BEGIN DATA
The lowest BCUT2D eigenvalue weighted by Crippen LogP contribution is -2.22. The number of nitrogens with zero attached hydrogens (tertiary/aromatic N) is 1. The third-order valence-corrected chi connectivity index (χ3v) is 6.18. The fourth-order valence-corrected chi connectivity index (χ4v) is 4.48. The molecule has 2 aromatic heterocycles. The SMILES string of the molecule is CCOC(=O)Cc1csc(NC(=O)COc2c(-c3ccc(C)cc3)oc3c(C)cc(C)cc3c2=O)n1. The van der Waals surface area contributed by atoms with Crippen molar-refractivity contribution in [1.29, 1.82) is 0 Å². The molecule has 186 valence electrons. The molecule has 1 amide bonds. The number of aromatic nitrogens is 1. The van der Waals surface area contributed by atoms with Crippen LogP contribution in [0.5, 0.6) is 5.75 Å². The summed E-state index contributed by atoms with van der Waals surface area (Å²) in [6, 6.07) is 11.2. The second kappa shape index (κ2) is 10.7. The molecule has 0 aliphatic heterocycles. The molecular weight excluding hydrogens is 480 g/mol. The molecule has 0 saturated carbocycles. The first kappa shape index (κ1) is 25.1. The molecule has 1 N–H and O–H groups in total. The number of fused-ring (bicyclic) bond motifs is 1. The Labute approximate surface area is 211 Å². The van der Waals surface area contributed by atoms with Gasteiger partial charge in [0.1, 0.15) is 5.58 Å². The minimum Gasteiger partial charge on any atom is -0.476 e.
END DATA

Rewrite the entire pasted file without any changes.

The lowest BCUT2D eigenvalue weighted by Crippen LogP contribution is -2.22. The number of nitrogens with zero attached hydrogens (tertiary/aromatic N) is 1. The third-order valence-corrected chi connectivity index (χ3v) is 6.18. The fourth-order valence-corrected chi connectivity index (χ4v) is 4.48. The molecule has 2 aromatic heterocycles. The SMILES string of the molecule is CCOC(=O)Cc1csc(NC(=O)COc2c(-c3ccc(C)cc3)oc3c(C)cc(C)cc3c2=O)n1. The van der Waals surface area contributed by atoms with Crippen molar-refractivity contribution in [1.29, 1.82) is 0 Å². The molecule has 186 valence electrons. The molecule has 1 amide bonds. The number of aromatic nitrogens is 1. The van der Waals surface area contributed by atoms with Crippen LogP contribution in [0.5, 0.6) is 5.75 Å². The summed E-state index contributed by atoms with van der Waals surface area (Å²) in [6, 6.07) is 11.2. The second kappa shape index (κ2) is 10.7. The molecule has 0 aliphatic heterocycles. The molecular weight excluding hydrogens is 480 g/mol. The molecule has 0 saturated carbocycles. The first kappa shape index (κ1) is 25.1. The molecule has 1 N–H and O–H groups in total. The number of fused-ring (bicyclic) bond motifs is 1. The Labute approximate surface area is 211 Å². The van der Waals surface area contributed by atoms with Gasteiger partial charge in [0.1, 0.15) is 5.58 Å². The minimum Gasteiger partial charge on any atom is -0.476 e.